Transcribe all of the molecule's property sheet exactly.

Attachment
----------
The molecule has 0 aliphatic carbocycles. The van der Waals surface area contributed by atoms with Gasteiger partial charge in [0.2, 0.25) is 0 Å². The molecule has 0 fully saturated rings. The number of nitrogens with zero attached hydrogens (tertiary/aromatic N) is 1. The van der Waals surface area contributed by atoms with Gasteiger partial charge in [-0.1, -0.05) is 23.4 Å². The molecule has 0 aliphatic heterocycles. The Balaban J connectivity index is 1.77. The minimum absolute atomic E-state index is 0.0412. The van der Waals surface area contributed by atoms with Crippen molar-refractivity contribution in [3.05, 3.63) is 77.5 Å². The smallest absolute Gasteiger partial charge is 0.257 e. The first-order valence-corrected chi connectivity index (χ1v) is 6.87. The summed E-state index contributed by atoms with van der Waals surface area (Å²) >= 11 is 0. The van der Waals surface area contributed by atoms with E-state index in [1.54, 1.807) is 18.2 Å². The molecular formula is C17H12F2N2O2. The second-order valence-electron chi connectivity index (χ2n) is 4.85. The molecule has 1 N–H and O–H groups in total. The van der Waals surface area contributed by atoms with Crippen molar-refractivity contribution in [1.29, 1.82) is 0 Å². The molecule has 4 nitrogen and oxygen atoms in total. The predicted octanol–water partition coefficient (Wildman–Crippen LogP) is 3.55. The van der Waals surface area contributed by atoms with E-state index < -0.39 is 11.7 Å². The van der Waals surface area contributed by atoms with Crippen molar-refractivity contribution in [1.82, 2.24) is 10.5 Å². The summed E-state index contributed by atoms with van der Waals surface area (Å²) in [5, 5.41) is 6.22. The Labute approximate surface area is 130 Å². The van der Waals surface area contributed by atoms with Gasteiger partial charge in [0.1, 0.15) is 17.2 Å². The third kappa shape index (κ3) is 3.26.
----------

The molecule has 0 aliphatic carbocycles. The van der Waals surface area contributed by atoms with Gasteiger partial charge in [0.2, 0.25) is 0 Å². The molecule has 0 fully saturated rings. The number of nitrogens with zero attached hydrogens (tertiary/aromatic N) is 1. The van der Waals surface area contributed by atoms with Gasteiger partial charge in [-0.1, -0.05) is 23.4 Å². The molecule has 0 aliphatic heterocycles. The Balaban J connectivity index is 1.77. The minimum absolute atomic E-state index is 0.0412. The van der Waals surface area contributed by atoms with Crippen molar-refractivity contribution in [3.05, 3.63) is 77.5 Å². The smallest absolute Gasteiger partial charge is 0.257 e. The first-order valence-corrected chi connectivity index (χ1v) is 6.87. The summed E-state index contributed by atoms with van der Waals surface area (Å²) >= 11 is 0. The van der Waals surface area contributed by atoms with E-state index in [1.54, 1.807) is 18.2 Å². The molecular formula is C17H12F2N2O2. The second-order valence-electron chi connectivity index (χ2n) is 4.85. The molecule has 1 N–H and O–H groups in total. The van der Waals surface area contributed by atoms with Crippen molar-refractivity contribution in [1.29, 1.82) is 0 Å². The molecule has 4 nitrogen and oxygen atoms in total. The predicted octanol–water partition coefficient (Wildman–Crippen LogP) is 3.55. The van der Waals surface area contributed by atoms with E-state index < -0.39 is 11.7 Å². The van der Waals surface area contributed by atoms with Crippen molar-refractivity contribution in [1.82, 2.24) is 10.5 Å². The summed E-state index contributed by atoms with van der Waals surface area (Å²) in [5, 5.41) is 6.22. The Labute approximate surface area is 130 Å². The van der Waals surface area contributed by atoms with Gasteiger partial charge in [0.1, 0.15) is 17.2 Å². The third kappa shape index (κ3) is 3.26.